7. What are you both working on now?

LAUREN: Other than preparing to spend the rest of our lives in holy matrimony?

halloran_4Wedding day, July 12, 2014, at the Seattle Public Library (photo by Victoria Porto, Victoria Porto Photography). Congratulations, guys!

I just graduated from the Emerson College creative writing MFA program, so I’m working on turning my thesis manuscript into a full-length memoir about my mother’s and my service.

COLIN: I have another poetry manuscript that is out under consideration at a whole bunch of publishers. It’s not quite a sequel to Shortly Thereafter, but it picks up thematically where that collection left off, using metaphor, persona, and reflective narrative to further explore the challenges and struggles of my adjustment/reintegration journey. I won’t lie, it gets pretty dark, but I was in a pretty dark place while I was writing most of it.  Like Shortly Thereafter, I wanted the book to have an overall narrative arc, and that structure is a mirror of my spiral into darkness. But I like to think it ends on a note of hope, reflecting where I am now.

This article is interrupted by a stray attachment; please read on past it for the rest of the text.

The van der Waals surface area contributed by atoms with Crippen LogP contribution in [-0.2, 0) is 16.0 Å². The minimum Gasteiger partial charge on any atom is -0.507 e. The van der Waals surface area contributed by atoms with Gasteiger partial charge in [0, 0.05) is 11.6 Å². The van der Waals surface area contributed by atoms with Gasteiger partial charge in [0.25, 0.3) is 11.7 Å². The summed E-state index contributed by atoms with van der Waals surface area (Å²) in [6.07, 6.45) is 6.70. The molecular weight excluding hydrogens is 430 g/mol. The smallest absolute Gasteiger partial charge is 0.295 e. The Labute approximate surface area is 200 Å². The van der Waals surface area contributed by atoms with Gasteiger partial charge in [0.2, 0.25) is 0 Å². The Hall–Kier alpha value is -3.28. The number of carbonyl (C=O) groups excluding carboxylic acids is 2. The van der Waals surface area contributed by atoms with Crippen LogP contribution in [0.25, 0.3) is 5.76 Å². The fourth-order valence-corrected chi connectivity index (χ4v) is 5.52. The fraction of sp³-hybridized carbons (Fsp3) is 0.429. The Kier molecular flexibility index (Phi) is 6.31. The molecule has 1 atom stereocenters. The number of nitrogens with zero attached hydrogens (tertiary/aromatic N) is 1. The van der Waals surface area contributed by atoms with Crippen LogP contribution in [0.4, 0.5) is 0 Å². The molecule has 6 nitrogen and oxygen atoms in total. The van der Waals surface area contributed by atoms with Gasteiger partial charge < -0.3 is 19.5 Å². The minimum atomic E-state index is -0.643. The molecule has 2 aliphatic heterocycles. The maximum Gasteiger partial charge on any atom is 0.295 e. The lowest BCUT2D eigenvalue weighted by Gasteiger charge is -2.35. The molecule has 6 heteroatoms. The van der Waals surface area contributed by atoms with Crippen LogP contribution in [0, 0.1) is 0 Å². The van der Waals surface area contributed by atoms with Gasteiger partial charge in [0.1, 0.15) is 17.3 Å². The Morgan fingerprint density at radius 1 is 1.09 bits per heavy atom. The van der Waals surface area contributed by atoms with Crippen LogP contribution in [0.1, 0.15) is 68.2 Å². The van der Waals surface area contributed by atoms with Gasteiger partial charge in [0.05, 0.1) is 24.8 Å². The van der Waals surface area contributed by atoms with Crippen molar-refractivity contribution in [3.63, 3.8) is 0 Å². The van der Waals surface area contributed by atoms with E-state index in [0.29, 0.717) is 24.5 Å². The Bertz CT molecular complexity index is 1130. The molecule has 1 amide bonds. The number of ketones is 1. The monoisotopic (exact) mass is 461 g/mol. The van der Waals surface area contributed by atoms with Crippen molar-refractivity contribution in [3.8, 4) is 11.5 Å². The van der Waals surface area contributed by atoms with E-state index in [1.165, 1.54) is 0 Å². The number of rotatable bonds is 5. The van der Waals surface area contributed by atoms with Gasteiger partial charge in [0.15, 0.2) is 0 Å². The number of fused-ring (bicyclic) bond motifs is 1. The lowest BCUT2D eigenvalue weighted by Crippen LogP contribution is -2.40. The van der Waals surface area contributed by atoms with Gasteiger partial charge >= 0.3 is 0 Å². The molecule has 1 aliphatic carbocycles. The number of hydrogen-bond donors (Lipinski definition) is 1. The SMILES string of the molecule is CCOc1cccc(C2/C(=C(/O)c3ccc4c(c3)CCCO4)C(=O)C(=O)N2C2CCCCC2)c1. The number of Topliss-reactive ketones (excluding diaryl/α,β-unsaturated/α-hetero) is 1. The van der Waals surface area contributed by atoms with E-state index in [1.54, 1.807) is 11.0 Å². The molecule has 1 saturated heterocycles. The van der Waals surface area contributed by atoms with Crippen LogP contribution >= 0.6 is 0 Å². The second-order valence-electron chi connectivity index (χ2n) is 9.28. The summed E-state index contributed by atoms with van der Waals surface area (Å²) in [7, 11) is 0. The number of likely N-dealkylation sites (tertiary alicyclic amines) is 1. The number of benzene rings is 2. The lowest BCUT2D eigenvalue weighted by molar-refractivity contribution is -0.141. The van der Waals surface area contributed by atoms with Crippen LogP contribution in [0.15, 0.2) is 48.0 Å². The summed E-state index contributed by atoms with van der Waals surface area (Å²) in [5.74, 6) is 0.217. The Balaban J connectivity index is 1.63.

Next up is a prose memoir that I’ve started, but will likely be working on for quite some time. Having already explored the material through poetry in order to reach its emotional core and essence, I find that prose allows me to explore it in a broader, more philosophical and academic manner.

Also, I’m incredibly honored to be judging the poetry contest for this year’s Proud to Be: Writing by Warriors (Vol. 3).

8. Finally –
Colin, I love your lines in the poem “4th of July”
I fire off some flares
and wonder what this will look like
when my mind’s had
sixty years to shape it.

Any closing thoughts? Anything else you want to say about your experiences as writers, veterans?

LAUREN: Everyone should read work by and about veterans. It’s important, but also just really stinking good. And there are many resources out there for veterans wanting to give writing—or other creative endeavors—a try. Veterans Writing Project, Warrior Writers, Combat Paper Project, Words after War . . . It’s a growing community full of wonderful, intelligent, supportive people.